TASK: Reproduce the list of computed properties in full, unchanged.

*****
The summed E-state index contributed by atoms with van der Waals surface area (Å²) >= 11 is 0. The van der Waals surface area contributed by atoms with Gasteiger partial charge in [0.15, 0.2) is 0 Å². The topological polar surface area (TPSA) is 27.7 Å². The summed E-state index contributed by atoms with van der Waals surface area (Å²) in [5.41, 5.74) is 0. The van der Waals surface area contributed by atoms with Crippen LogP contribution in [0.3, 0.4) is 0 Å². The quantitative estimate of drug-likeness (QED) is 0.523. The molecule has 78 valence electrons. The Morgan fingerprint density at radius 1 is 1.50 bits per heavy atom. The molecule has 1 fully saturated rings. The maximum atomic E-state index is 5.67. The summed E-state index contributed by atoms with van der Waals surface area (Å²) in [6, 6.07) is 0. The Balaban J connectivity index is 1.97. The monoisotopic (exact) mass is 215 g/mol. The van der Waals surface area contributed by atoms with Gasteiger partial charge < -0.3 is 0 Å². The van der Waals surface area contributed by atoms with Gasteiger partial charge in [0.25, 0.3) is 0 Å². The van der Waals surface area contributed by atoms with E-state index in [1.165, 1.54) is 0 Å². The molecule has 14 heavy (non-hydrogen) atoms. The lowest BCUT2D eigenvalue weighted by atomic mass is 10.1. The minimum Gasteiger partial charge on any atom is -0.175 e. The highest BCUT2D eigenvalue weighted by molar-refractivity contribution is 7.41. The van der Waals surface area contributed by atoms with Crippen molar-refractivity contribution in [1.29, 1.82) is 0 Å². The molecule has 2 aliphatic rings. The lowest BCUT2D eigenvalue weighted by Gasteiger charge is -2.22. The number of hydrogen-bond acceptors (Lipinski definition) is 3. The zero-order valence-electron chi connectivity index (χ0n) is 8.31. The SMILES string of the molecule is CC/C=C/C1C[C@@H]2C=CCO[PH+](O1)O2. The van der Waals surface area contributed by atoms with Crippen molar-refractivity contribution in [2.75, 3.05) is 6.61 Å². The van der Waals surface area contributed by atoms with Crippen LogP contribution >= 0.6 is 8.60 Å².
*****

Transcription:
The summed E-state index contributed by atoms with van der Waals surface area (Å²) >= 11 is 0. The van der Waals surface area contributed by atoms with Gasteiger partial charge in [0.15, 0.2) is 0 Å². The topological polar surface area (TPSA) is 27.7 Å². The summed E-state index contributed by atoms with van der Waals surface area (Å²) in [5.41, 5.74) is 0. The van der Waals surface area contributed by atoms with Crippen LogP contribution in [0.3, 0.4) is 0 Å². The quantitative estimate of drug-likeness (QED) is 0.523. The molecule has 78 valence electrons. The Morgan fingerprint density at radius 1 is 1.50 bits per heavy atom. The molecule has 1 fully saturated rings. The maximum atomic E-state index is 5.67. The summed E-state index contributed by atoms with van der Waals surface area (Å²) in [6, 6.07) is 0. The Balaban J connectivity index is 1.97. The monoisotopic (exact) mass is 215 g/mol. The van der Waals surface area contributed by atoms with Gasteiger partial charge < -0.3 is 0 Å². The van der Waals surface area contributed by atoms with Gasteiger partial charge in [0.25, 0.3) is 0 Å². The van der Waals surface area contributed by atoms with E-state index in [1.165, 1.54) is 0 Å². The molecule has 14 heavy (non-hydrogen) atoms. The lowest BCUT2D eigenvalue weighted by atomic mass is 10.1. The minimum Gasteiger partial charge on any atom is -0.175 e. The highest BCUT2D eigenvalue weighted by molar-refractivity contribution is 7.41. The van der Waals surface area contributed by atoms with Crippen molar-refractivity contribution in [1.29, 1.82) is 0 Å². The molecule has 2 aliphatic rings. The lowest BCUT2D eigenvalue weighted by Gasteiger charge is -2.22. The number of hydrogen-bond acceptors (Lipinski definition) is 3. The zero-order valence-electron chi connectivity index (χ0n) is 8.31. The SMILES string of the molecule is CC/C=C/C1C[C@@H]2C=CCO[PH+](O1)O2. The van der Waals surface area contributed by atoms with Crippen molar-refractivity contribution in [2.75, 3.05) is 6.61 Å². The van der Waals surface area contributed by atoms with Crippen LogP contribution >= 0.6 is 8.60 Å².